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Facing outcry over gender gap, Army tweaks its new fitness test

U.S Army troops training to be instructors participate in the new Army combat fitness test at Fort Bragg, N.C., on Jan. 8, 2019. Army leaders are kicking out a requirement that soldiers do at least one leg tuck as part of the new fitness test. (Gerry Broome/AP)

The Army unveiled changes to its new fitness test on Monday, introducing plans to consider the performance of men and women separately for promotions as the military struggles to balance a desire to establish gender-blind standards and concerns about sidelining female troops.

The debut of the Army’s Combat Fitness Test (ACFT), which has been rolled out on a provisional basis since 2018, has been marred by outcry from lawmakers and service members who say its emphasis on upper-body strength could impair women’s career prospects and, potentially, exacerbate the military’s diversity problem.

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The test, the product of a decade of Army development, is designed to increase minimum fitness, decrease injury and ensure all soldiers are able to respond if they find themselves in combat. But it has produced a stark gender gap, most notably in one of the test’s six events: the leg tuck, which requires soldiers to hang from a pull-up bar before using their arms and core muscles to lift themselves up.

Of the female soldiers who had taken the test by the close of 2020, only 51 percent passed, compared to a 86 percent of male soldiers, according to Sgt. First Class William Reinier, an Army public affairs adviser. Some military women say the test overemphasizes strength over attributes such as leadership and could especially hurt enlisted women, whose fitness scores directly count toward promotion chances.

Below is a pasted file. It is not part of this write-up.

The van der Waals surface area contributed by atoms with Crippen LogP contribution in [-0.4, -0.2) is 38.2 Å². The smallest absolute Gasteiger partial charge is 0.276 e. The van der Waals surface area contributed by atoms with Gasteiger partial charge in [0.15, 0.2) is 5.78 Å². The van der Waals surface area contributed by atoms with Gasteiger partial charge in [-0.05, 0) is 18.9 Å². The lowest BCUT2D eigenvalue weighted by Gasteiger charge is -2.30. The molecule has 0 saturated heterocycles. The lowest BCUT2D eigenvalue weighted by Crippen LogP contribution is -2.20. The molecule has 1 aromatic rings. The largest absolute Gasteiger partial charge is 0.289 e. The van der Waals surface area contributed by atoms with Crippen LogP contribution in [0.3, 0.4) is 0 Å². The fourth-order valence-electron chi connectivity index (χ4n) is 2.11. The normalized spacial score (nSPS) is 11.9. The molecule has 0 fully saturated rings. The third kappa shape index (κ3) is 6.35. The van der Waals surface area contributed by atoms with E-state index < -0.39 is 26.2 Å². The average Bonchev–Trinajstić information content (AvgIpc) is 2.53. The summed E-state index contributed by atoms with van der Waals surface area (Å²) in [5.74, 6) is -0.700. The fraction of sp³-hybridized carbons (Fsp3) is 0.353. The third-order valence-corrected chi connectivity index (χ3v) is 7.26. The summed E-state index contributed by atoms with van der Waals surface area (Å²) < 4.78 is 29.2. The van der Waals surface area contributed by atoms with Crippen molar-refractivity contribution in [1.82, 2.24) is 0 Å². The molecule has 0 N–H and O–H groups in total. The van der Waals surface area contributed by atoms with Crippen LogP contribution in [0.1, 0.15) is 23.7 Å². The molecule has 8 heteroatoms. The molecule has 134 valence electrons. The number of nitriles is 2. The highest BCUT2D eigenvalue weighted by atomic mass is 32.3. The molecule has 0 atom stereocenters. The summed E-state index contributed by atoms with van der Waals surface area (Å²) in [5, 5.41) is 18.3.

When the Army began allowing troops to temporarily substitute the plank for the leg tuck, women’s outcomes improved dramatically. Among Army Band members — a diverse group in terms of age and gender — the pass rate went from 14 percent to 96 percent with the plank. Under the adjustments announced this week, the plank option will become permanent.

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Although the Army is maintaining a single, gender-neutral scoring system for the test, it is tentatively planning to place men and women in separate performance tiers relative to their gender. Promotion boards, which no longer see the troops’ photos or names in an attempt to eliminate bias, will see only the soldier’s ranking — gold or silver tier, for example — not their raw score.

The Army’s approach to fitness adds to the military’s ongoing debate about how to make the military a lethal fighting force and also improve its poor record of diversity, a debate that has been especially acute surrounding access to elite units. Women represent about 16 percent of the military but are underrepresented in combat jobs and in the military’s highest ranks.

With the tweaks to its fitness test, the Army is hoping to signal its commitment to consistent service-wide standards and avoid compounding the challenges facing women in uniform.

“We will look at the application of a gender-neutral score to a personnel system as appropriate . . . to make sure that we acknowledge that there is a biological difference, a gender difference between men and women,” Maj. Gen. Lonnie Hibbard, head of the Army’s Center for Initial Military Training, told reporters.